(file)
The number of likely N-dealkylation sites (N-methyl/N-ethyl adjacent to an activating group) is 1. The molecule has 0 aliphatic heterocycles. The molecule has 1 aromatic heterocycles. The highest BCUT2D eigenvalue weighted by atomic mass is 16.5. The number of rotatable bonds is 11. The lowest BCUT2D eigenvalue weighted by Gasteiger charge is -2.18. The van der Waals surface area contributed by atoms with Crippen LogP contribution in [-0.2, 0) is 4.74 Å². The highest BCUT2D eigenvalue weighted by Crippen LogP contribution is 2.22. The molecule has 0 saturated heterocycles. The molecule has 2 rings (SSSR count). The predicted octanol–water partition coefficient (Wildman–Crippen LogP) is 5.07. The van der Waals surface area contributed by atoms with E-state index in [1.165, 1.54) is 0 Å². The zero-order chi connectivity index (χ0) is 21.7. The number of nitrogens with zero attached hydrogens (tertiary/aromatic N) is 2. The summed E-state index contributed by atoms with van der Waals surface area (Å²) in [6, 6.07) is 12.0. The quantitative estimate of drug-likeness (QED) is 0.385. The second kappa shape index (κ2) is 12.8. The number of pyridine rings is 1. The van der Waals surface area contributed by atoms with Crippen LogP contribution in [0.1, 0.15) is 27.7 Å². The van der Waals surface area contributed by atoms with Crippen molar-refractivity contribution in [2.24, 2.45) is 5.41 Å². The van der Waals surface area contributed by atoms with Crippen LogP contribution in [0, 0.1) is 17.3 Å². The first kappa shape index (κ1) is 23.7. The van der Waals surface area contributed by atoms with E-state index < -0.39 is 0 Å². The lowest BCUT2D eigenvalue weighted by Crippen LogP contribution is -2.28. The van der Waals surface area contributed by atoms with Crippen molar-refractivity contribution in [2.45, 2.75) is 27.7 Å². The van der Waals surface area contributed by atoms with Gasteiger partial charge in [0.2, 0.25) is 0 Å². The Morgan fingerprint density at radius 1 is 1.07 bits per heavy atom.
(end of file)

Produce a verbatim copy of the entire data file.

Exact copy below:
The number of likely N-dealkylation sites (N-methyl/N-ethyl adjacent to an activating group) is 1. The molecule has 0 aliphatic heterocycles. The molecule has 1 aromatic heterocycles. The highest BCUT2D eigenvalue weighted by atomic mass is 16.5. The number of rotatable bonds is 11. The lowest BCUT2D eigenvalue weighted by Gasteiger charge is -2.18. The van der Waals surface area contributed by atoms with Crippen LogP contribution in [-0.2, 0) is 4.74 Å². The highest BCUT2D eigenvalue weighted by Crippen LogP contribution is 2.22. The molecule has 0 saturated heterocycles. The molecule has 2 rings (SSSR count). The predicted octanol–water partition coefficient (Wildman–Crippen LogP) is 5.07. The van der Waals surface area contributed by atoms with E-state index in [1.165, 1.54) is 0 Å². The zero-order chi connectivity index (χ0) is 21.7. The number of nitrogens with zero attached hydrogens (tertiary/aromatic N) is 2. The summed E-state index contributed by atoms with van der Waals surface area (Å²) in [6, 6.07) is 12.0. The quantitative estimate of drug-likeness (QED) is 0.385. The second kappa shape index (κ2) is 12.8. The number of pyridine rings is 1. The van der Waals surface area contributed by atoms with Crippen LogP contribution in [0.1, 0.15) is 27.7 Å². The van der Waals surface area contributed by atoms with Crippen molar-refractivity contribution in [2.24, 2.45) is 5.41 Å². The van der Waals surface area contributed by atoms with Crippen LogP contribution in [0, 0.1) is 17.3 Å². The first kappa shape index (κ1) is 23.7. The van der Waals surface area contributed by atoms with E-state index < -0.39 is 0 Å². The lowest BCUT2D eigenvalue weighted by Crippen LogP contribution is -2.28. The van der Waals surface area contributed by atoms with Crippen molar-refractivity contribution in [2.45, 2.75) is 27.7 Å². The van der Waals surface area contributed by atoms with Gasteiger partial charge in [0.2, 0.25) is 0 Å². The Morgan fingerprint density at radius 1 is 1.07 bits per heavy atom.